Seven months after Jack and Be met at that new year party, the pair married at London’s Hurlingham Club — which hosts London’s annual Polo in the Park event — but after four children in rapid succession, they divorced in 2006 amid accusations of Jack’s infidelity.
Be sent an admirably frank email to 200 friends and business associates from her husband’s database informing them the marriage was over before smashing Jack’s computer and throwing the pieces into the lake at their home in Windsor. Jack quickly moved on, and had another child, Jesse, now 21 months old, with model Callie Moore. The couple split up in January this year, with Barbados itself cited as a reason. “Jack wanted me to live in Barbados with him and I did go there four months ago,” Moore has said. “But it didn’t work out. I really don’t like the lifestyle in Barbados or the people. Jack and I lead completely different lifestyles — he likes going out every night and that is just not for me.”
While Barbados is, many visitors say, the most sanitised island in the Caribbean, with genteel afternoon tea on hotels lawns and the practice of “fogging” to rid the grounds of mosquitoes, “there is also definitely a dark underbelly to the island,” says a New York writer who spent last Christmas and New Year’s Eve — or Old Year’s Night, as the celebration is known there — in Barbados. “The drug-taking was quite obvious, even in some very expensive and glamorous restaurants, with people disappearing off for long periods during dinner — and it seemed to be completely accepted as the norm,” says the writer.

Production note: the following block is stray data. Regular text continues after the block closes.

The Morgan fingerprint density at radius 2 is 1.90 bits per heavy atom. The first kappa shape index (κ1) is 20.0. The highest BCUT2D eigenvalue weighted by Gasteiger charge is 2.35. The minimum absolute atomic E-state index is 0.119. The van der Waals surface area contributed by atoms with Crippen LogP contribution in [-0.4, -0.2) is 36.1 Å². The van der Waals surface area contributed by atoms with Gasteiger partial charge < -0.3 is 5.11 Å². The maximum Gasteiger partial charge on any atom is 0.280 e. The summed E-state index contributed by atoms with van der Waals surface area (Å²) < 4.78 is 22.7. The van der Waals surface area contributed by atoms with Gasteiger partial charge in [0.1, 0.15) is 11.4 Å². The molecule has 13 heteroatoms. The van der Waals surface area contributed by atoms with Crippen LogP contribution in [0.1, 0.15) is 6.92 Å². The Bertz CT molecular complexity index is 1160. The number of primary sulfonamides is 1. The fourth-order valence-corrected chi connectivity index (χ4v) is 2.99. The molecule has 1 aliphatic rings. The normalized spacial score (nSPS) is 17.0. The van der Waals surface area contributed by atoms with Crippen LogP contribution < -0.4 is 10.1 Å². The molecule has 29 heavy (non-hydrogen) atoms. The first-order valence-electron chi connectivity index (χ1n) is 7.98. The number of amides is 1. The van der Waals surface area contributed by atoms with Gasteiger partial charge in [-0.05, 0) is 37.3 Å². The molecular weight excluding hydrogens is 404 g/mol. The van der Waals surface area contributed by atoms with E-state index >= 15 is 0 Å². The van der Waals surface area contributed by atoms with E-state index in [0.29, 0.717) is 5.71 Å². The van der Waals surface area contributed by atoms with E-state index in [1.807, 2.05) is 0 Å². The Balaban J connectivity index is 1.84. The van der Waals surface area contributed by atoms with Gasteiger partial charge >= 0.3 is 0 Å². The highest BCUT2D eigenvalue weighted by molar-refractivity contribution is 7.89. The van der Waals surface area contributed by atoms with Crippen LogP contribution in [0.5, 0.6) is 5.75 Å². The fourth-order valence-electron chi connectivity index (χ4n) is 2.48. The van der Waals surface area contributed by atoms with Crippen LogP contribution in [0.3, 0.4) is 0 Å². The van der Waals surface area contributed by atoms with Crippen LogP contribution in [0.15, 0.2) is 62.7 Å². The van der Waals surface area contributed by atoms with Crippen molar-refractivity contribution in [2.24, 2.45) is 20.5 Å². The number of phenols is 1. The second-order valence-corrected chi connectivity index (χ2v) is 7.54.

Unlike, say, the Hamptons — the summer playground of the super-rich of New York where the wealthy stay sequestered behind manicured hedges and electric gates — in Barbados there are no boundaries, either physical or metaphorical, and everyone partakes in the lively nightlife scene, frequenting the many restaurants, bars and nightclubs, which range from the glossy to the deliberately divey. “People don’t feel the need to hide away; everyone goes out in Barbados, and no one bothers anyone,” according to one homeowner on the island. “Because everyone here has so much money, no one cares who anyone is.”
“People do throw quite incredible and wild private parties, on their boats as well as in their homes,” he reports. “But everyone goes out too. You can be at any bar and expect to see billionaires enjoying a beer along with everyone else.”
And, crucially, no matter what their bank balance, the residents of Barbados apparently have complete confidence in their privacy. “There is an inner-circle atmosphere,” says the part-time resident. “I never worry about anyone taking a picture of me or my friends. It’s not like St Bart’s — there is an absence of paparazzi here, and everyone has known each other for so long, it feels very safe and secure.”